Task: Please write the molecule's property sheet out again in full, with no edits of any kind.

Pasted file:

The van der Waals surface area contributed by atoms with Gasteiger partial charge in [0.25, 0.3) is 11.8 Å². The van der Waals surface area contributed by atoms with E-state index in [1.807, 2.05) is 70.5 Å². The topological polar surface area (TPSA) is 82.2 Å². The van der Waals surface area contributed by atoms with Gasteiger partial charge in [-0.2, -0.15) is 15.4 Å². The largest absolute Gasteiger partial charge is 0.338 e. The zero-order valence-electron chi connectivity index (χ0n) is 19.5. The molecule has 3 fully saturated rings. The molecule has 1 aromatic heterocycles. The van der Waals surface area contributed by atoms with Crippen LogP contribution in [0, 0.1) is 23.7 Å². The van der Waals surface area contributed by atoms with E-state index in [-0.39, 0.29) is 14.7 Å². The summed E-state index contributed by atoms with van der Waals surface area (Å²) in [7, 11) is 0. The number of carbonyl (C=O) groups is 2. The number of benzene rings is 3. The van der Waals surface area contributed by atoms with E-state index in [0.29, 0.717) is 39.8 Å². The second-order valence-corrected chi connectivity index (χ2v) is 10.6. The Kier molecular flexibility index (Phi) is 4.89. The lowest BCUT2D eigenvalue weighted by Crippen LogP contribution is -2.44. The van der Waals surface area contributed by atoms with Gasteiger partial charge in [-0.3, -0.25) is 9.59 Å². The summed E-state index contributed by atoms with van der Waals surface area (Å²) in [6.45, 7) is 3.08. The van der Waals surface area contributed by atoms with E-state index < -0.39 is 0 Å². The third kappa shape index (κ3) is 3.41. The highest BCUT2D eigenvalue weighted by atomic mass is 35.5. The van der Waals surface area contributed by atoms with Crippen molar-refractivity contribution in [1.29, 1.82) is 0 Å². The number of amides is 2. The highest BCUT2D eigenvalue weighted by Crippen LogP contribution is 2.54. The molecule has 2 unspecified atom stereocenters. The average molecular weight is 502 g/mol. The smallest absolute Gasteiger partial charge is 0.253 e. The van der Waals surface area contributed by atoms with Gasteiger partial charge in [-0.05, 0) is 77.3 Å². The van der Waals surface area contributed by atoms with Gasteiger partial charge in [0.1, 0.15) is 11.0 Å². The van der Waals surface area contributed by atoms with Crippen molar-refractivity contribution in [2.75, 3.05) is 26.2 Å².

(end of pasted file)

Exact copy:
The van der Waals surface area contributed by atoms with Gasteiger partial charge in [0.25, 0.3) is 11.8 Å². The van der Waals surface area contributed by atoms with E-state index in [1.807, 2.05) is 70.5 Å². The topological polar surface area (TPSA) is 82.2 Å². The van der Waals surface area contributed by atoms with Gasteiger partial charge in [-0.2, -0.15) is 15.4 Å². The largest absolute Gasteiger partial charge is 0.338 e. The zero-order valence-electron chi connectivity index (χ0n) is 19.5. The molecule has 3 fully saturated rings. The molecule has 1 aromatic heterocycles. The van der Waals surface area contributed by atoms with Crippen LogP contribution in [0, 0.1) is 23.7 Å². The van der Waals surface area contributed by atoms with E-state index in [-0.39, 0.29) is 14.7 Å². The summed E-state index contributed by atoms with van der Waals surface area (Å²) in [7, 11) is 0. The number of carbonyl (C=O) groups is 2. The number of benzene rings is 3. The van der Waals surface area contributed by atoms with E-state index in [0.29, 0.717) is 39.8 Å². The second-order valence-corrected chi connectivity index (χ2v) is 10.6. The Kier molecular flexibility index (Phi) is 4.89. The lowest BCUT2D eigenvalue weighted by Crippen LogP contribution is -2.44. The van der Waals surface area contributed by atoms with Gasteiger partial charge in [-0.3, -0.25) is 9.59 Å². The summed E-state index contributed by atoms with van der Waals surface area (Å²) in [6.45, 7) is 3.08. The van der Waals surface area contributed by atoms with E-state index < -0.39 is 0 Å². The third kappa shape index (κ3) is 3.41. The highest BCUT2D eigenvalue weighted by atomic mass is 35.5. The van der Waals surface area contributed by atoms with Crippen molar-refractivity contribution in [1.29, 1.82) is 0 Å². The number of amides is 2. The highest BCUT2D eigenvalue weighted by Crippen LogP contribution is 2.54. The molecule has 2 unspecified atom stereocenters. The average molecular weight is 502 g/mol. The smallest absolute Gasteiger partial charge is 0.253 e. The van der Waals surface area contributed by atoms with Gasteiger partial charge in [-0.05, 0) is 77.3 Å². The van der Waals surface area contributed by atoms with Gasteiger partial charge in [0.1, 0.15) is 11.0 Å². The van der Waals surface area contributed by atoms with Crippen molar-refractivity contribution in [2.75, 3.05) is 26.2 Å².